It’s not hard for coach Randy Jordan to make the parallel between the Newton girls basketball team that won the 2006 state championship and the team that is one game away from playing for another one after Wednesday.
The manner in which the Railers went about their 44-36 victory over Andover to advance to the Class 5A semifinals conjured up cherished memories from the past for Jordan.
“Both teams guard really well and both teams really put it together late in the season,” Jordan said. “It seems like this team is like that.”
Newton will meet top seed St. Thomas Aquinas, which outlasted Leavenworth in double overtime, in the 3 p.m. semifinal Friday because of its defense.
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Scoring was at a premium, with neither team stringing much consistency together. The Railers, which has won 10 games when scoring under 50 points, doesn’t rely on their offense because it cannot be controlled like their defense.
“We realize that it’s the most important part of the game,” Newton’s Abbie Lehman said.
More like Newton recognizes the potential of its defense with Lehman, a 6-foot-3 senior signed to play volleyball at Wichita State who spends her offseasons swatting shots in the middle for the basketball team.
“The girls understand if they can keep them out of the middle and force them to the baseline, then Abbie is back there to clean up the mess,” Jordan said.
It’s a philosophy that protects them from what happened to Andover, a team that relies on the outside shot falling.
For the third straight year, the Trojans failed to adjust to the raised floor at the Kansas Expocentre. Andover shot 33 percent on Wednesday and has shot a combined 30 percent in three losses in the state quarterfinals.
“It’s such an open space and it’s really hard to judge your shots,” Andover coach Max Hamblin said. “We’re an outside-shooting team and we had to make some of those.”
Andover, which trailed by as many as 16 points in the second half, had three chances to trim the margin to five but never converted. JoLynn Hallmark led Andover with eight points off the bench.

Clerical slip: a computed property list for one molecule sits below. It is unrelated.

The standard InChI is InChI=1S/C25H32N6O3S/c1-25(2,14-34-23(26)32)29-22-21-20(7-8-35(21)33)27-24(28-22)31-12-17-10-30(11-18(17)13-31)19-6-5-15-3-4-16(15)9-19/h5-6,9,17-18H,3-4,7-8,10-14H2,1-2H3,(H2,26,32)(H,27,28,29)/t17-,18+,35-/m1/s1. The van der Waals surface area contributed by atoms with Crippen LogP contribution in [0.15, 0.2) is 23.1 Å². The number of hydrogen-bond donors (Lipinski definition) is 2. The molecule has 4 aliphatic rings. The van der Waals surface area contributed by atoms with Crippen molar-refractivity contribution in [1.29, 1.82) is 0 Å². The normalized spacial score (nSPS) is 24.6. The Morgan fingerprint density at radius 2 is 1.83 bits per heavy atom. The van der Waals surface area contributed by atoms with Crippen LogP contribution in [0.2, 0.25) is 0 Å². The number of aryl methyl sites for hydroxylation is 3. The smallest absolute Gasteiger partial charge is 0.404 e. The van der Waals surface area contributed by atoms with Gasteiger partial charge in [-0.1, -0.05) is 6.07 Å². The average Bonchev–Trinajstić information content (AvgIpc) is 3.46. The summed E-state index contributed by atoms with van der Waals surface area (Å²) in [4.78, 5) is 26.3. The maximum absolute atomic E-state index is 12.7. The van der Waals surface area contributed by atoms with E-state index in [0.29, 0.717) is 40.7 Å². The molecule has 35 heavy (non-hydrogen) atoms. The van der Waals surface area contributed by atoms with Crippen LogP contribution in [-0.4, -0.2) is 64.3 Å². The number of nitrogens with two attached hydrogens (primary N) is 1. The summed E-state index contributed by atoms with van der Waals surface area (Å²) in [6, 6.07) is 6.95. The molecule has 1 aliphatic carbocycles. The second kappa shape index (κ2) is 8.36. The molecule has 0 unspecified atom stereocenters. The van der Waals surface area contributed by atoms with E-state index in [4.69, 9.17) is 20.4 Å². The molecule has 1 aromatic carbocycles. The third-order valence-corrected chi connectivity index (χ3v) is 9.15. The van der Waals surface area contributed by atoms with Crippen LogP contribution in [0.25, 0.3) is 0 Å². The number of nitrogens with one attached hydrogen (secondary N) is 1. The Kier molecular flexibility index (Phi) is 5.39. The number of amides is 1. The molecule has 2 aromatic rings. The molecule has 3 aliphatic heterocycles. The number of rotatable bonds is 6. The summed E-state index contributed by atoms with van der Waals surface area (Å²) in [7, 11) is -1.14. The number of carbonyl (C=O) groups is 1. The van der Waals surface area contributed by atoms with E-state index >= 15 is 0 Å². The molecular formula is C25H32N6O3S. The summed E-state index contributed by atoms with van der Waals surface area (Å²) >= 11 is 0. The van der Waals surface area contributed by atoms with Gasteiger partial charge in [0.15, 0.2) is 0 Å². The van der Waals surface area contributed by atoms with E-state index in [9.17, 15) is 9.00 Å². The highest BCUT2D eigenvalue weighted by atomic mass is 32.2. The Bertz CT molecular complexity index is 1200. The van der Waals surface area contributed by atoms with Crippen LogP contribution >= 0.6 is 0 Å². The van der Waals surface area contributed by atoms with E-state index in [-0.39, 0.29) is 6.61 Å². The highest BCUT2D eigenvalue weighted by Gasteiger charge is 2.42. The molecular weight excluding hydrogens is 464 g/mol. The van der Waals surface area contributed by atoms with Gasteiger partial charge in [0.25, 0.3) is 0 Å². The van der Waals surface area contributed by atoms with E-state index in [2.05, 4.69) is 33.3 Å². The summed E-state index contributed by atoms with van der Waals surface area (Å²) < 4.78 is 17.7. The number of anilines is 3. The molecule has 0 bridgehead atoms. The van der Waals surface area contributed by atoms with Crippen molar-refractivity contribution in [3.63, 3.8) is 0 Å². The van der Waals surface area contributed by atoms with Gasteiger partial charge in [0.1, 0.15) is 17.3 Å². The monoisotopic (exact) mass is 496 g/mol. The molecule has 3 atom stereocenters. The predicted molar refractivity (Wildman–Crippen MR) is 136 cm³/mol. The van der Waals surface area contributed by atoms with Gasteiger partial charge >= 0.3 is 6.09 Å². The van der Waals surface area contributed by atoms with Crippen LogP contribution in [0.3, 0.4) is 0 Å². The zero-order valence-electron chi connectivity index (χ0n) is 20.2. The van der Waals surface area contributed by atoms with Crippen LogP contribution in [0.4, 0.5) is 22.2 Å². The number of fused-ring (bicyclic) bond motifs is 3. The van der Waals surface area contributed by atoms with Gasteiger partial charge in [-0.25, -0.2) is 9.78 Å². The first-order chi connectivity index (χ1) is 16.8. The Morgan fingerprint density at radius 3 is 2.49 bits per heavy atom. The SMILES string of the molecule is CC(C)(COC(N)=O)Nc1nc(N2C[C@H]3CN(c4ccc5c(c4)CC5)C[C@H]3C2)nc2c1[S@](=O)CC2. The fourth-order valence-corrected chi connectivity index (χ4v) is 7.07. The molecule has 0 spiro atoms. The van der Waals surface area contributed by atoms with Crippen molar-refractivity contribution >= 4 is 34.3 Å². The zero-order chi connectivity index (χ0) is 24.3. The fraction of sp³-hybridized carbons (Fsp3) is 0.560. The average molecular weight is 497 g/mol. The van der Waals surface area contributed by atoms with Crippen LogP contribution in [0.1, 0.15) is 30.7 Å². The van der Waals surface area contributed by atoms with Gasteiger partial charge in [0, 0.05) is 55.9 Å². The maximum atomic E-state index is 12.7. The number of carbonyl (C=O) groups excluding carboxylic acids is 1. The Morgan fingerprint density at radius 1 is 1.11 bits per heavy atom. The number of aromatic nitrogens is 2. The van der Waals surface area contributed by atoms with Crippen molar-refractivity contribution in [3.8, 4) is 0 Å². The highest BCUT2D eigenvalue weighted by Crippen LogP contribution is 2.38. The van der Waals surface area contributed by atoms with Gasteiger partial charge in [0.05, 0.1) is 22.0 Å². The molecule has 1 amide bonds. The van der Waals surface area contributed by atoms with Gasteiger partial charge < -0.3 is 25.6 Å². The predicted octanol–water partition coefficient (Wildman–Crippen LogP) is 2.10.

The Railers advance to their seventh semifinal in program history and the first since the 2006 team, despite shooting 36 percent and turning it over 14 times.
“That’s the kind of game that suits us simply because that’s what we’ve been through all season,” Jordan said. “We are used to it by now.”
Lehman finished with 13 points and 12 rebounds and Newton had four players score between six and nine points.
None of the players remember the 2006 team, but it’s one win away from earning the chance to be remembered like them.
“I swear our team chemistry this year...,” senior Kelsi Langley said. “Honestly, we are probably the closest team in the whole state.”
Kapaun Mount Carmel 54, Bishop Miege 41 — No player on Miege’s 16-time state championship team wanted to hustle to end what would be an over-and-back violation.
Two Stags player trotted. Grace Hagan sprinted. The Kapaun sophomore swooped in for the steal and basket, all but punching the Crusaders’ ticket to Friday’s semifinal against Mill Valley.
While Kapaun, the defending champ, may not have the past success of a program like Miege, no team likes Topeka better than the Crusaders right now.
“I don’t think they think anybody is better than them,” said Hagan, who finished with 10 points, six rebounds, three assists and five steals. “When we play, we’re not a team that’s going to get down on ourselves and argue about every call. We’re going to go out and play every second.”
A banked-in three-pointer from Blake Bullock just before halftime gave Kapaun a lead it never relinquished. Miege, which was behind by 16 points in the fourth quarter, was within seven points but never closer.
Sydney Kuhn led all scorers with 13 points and added eight rebounds, while Hannah Lienhard chipped in 12 points and six rebounds and Samantha Bachrodt had seven points, four rebounds, five assists, three blocks and two steals.
“The girls always play their best game up here,” Kapaun coach Marvin Estes said. “They know what’s at stake. That’s why we’re here.”
Estes may not coach in Friday’s semifinal because he will be with his wife, Wendy, who is having heart surgery just before noon in Wichita.
That has served as the inspiration for the Crusaders, as players have personal routines dedicated to their coach’s wife.
“Every time we’re at the foul line, we think, ‘We have to make this for Mrs. Estes,’ ” Hagan said. “We have to win for Mrs. Estes. That’s what we’re playing for right now.”